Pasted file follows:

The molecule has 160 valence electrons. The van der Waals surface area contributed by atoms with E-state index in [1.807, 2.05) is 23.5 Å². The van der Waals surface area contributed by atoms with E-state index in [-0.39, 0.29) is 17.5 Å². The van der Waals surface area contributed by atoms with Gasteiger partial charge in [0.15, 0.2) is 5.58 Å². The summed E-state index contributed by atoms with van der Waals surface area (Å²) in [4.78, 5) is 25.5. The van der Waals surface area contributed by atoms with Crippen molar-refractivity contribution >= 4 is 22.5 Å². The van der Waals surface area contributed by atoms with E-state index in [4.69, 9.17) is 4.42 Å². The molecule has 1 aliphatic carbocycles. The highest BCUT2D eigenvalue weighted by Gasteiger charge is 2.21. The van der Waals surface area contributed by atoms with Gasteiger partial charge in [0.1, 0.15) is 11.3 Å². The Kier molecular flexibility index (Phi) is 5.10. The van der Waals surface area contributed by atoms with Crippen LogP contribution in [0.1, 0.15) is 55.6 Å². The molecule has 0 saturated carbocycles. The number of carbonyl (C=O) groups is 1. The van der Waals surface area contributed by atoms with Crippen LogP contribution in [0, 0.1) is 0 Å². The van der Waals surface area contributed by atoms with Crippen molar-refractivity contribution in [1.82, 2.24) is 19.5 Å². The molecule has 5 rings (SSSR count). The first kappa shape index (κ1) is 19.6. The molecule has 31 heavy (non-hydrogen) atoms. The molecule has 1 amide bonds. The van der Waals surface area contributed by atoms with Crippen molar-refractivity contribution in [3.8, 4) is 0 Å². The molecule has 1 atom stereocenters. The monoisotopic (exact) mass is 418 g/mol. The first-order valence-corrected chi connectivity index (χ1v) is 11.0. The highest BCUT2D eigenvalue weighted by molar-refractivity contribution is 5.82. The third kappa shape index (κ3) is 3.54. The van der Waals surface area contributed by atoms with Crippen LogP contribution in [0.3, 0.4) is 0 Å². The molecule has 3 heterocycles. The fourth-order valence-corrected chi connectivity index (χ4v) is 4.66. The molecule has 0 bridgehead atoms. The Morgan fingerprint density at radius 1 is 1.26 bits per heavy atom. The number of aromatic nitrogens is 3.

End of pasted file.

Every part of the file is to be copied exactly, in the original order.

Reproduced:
The molecule has 160 valence electrons. The van der Waals surface area contributed by atoms with E-state index in [1.807, 2.05) is 23.5 Å². The van der Waals surface area contributed by atoms with E-state index in [-0.39, 0.29) is 17.5 Å². The van der Waals surface area contributed by atoms with Gasteiger partial charge in [0.15, 0.2) is 5.58 Å². The summed E-state index contributed by atoms with van der Waals surface area (Å²) in [4.78, 5) is 25.5. The van der Waals surface area contributed by atoms with Crippen molar-refractivity contribution >= 4 is 22.5 Å². The van der Waals surface area contributed by atoms with E-state index in [4.69, 9.17) is 4.42 Å². The molecule has 1 aliphatic carbocycles. The highest BCUT2D eigenvalue weighted by Gasteiger charge is 2.21. The van der Waals surface area contributed by atoms with Gasteiger partial charge in [0.1, 0.15) is 11.3 Å². The Kier molecular flexibility index (Phi) is 5.10. The van der Waals surface area contributed by atoms with Crippen LogP contribution in [0.1, 0.15) is 55.6 Å². The molecule has 0 saturated carbocycles. The number of carbonyl (C=O) groups is 1. The van der Waals surface area contributed by atoms with Crippen LogP contribution in [0, 0.1) is 0 Å². The van der Waals surface area contributed by atoms with Crippen molar-refractivity contribution in [1.82, 2.24) is 19.5 Å². The molecule has 5 rings (SSSR count). The first kappa shape index (κ1) is 19.6. The molecule has 31 heavy (non-hydrogen) atoms. The molecule has 1 amide bonds. The van der Waals surface area contributed by atoms with Crippen molar-refractivity contribution in [3.8, 4) is 0 Å². The molecule has 1 atom stereocenters. The monoisotopic (exact) mass is 418 g/mol. The first-order valence-corrected chi connectivity index (χ1v) is 11.0. The highest BCUT2D eigenvalue weighted by molar-refractivity contribution is 5.82. The third kappa shape index (κ3) is 3.54. The van der Waals surface area contributed by atoms with Crippen LogP contribution in [0.3, 0.4) is 0 Å². The molecule has 3 heterocycles. The fourth-order valence-corrected chi connectivity index (χ4v) is 4.66. The molecule has 0 bridgehead atoms. The Morgan fingerprint density at radius 1 is 1.26 bits per heavy atom. The number of aromatic nitrogens is 3.